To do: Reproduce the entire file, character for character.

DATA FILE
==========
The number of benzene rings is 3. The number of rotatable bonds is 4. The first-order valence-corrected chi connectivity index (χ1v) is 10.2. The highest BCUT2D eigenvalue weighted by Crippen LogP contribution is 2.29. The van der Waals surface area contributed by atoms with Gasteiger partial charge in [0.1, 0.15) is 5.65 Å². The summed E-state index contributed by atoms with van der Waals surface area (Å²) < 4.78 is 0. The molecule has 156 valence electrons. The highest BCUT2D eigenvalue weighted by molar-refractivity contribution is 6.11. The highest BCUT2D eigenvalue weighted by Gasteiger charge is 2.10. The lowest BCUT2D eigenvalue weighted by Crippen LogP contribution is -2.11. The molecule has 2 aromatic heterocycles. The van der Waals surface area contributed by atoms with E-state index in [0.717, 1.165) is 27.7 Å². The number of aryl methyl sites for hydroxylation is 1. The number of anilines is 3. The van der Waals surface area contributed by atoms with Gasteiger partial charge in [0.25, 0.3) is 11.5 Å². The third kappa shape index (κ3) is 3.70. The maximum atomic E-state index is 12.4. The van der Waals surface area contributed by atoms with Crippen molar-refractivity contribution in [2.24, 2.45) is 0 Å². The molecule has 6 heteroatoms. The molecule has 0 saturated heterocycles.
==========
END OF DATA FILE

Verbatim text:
The number of benzene rings is 3. The number of rotatable bonds is 4. The first-order valence-corrected chi connectivity index (χ1v) is 10.2. The highest BCUT2D eigenvalue weighted by Crippen LogP contribution is 2.29. The van der Waals surface area contributed by atoms with Gasteiger partial charge in [0.1, 0.15) is 5.65 Å². The summed E-state index contributed by atoms with van der Waals surface area (Å²) < 4.78 is 0. The molecule has 156 valence electrons. The highest BCUT2D eigenvalue weighted by molar-refractivity contribution is 6.11. The highest BCUT2D eigenvalue weighted by Gasteiger charge is 2.10. The lowest BCUT2D eigenvalue weighted by Crippen LogP contribution is -2.11. The molecule has 2 aromatic heterocycles. The van der Waals surface area contributed by atoms with E-state index in [0.717, 1.165) is 27.7 Å². The number of aryl methyl sites for hydroxylation is 1. The number of anilines is 3. The van der Waals surface area contributed by atoms with Gasteiger partial charge in [0.25, 0.3) is 11.5 Å². The third kappa shape index (κ3) is 3.70. The maximum atomic E-state index is 12.4. The van der Waals surface area contributed by atoms with Crippen molar-refractivity contribution in [2.24, 2.45) is 0 Å². The molecule has 6 heteroatoms. The molecule has 0 saturated heterocycles.